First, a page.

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Pennsylvania May Seek Federal Loan To Pay Jobless Benefits

labor_department_is_seen_near_the_capitol_in_washington._the_record_unemployment_rate.jpg
J. Scott Applewhite
/
AP
In this May 7, 2020, photo, the entrance to the Labor Department is seen near the Capitol in Washington.

Pennsylvania has contacted the U.S. Department of Labor about a loan to prop up its unemployment compensation trust fund as President Donald Trump pushes states to help pay for an extension of federal unemployment benefits.

Gov. Tom Wolf’s office said it was waiting for federal guidance to understand the full impact of Trump's executive order. But, it said, reducing the benefit from $600 a week to $400 a week will make it harder for families to get by during the pandemic.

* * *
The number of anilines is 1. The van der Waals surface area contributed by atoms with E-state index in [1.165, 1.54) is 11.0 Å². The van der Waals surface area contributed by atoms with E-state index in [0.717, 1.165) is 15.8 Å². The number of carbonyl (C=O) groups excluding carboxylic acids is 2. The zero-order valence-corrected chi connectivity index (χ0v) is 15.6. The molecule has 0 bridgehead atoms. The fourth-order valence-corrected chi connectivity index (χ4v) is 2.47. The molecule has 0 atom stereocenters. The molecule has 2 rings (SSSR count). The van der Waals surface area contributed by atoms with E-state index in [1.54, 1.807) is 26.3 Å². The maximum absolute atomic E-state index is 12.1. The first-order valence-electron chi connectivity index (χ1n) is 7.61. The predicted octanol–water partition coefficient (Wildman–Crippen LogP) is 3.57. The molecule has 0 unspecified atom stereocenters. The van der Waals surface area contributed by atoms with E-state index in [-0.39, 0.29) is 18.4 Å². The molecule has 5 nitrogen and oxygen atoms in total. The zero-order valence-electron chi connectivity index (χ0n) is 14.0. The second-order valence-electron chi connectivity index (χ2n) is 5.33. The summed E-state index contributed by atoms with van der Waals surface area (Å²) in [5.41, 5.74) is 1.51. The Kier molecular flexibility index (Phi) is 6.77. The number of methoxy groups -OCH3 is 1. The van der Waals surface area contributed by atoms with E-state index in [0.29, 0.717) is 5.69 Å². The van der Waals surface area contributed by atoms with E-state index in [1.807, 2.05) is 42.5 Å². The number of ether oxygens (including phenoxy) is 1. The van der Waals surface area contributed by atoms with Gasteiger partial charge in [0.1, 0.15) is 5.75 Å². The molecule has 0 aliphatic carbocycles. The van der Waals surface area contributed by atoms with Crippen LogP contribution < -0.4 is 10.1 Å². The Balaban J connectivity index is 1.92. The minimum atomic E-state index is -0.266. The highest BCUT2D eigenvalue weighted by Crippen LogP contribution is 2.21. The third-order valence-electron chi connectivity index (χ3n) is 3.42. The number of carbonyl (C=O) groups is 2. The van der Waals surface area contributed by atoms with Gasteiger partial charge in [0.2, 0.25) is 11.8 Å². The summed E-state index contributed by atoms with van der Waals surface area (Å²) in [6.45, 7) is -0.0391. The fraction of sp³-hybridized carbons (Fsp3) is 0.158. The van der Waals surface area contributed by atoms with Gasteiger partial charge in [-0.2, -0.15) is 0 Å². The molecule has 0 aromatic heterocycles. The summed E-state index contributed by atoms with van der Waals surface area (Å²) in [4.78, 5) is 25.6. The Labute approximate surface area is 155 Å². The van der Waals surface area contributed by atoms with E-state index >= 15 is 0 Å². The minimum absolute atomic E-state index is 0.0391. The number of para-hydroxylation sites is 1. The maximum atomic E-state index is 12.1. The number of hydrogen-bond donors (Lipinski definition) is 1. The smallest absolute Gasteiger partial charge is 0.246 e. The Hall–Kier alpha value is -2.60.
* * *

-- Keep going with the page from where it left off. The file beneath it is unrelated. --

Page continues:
It places a larger financial burden on states, the administration said, noting that it has inquired about a federal loan as a precautionary measure.

It's not clear whether Trump has the constitutional authority to extend federal unemployment benefits by executive order or whether states will sign on.

Under Trump’s plan, the $400 a week requires a state to commit to providing $100.

Pennsylvania had $3.4 billion in its unemployment compensation trust fund at the beginning of the year, according to federal figures. Wolf's administration didn't immediately say how much is left.

Just this year, Pennsylvania paid the final installment on $2.8 billion in bonds it issued in 2012 to retire a post-recession unemployment compensation debt that businesses owed to the federal government. The total debt service was $3.4 billion.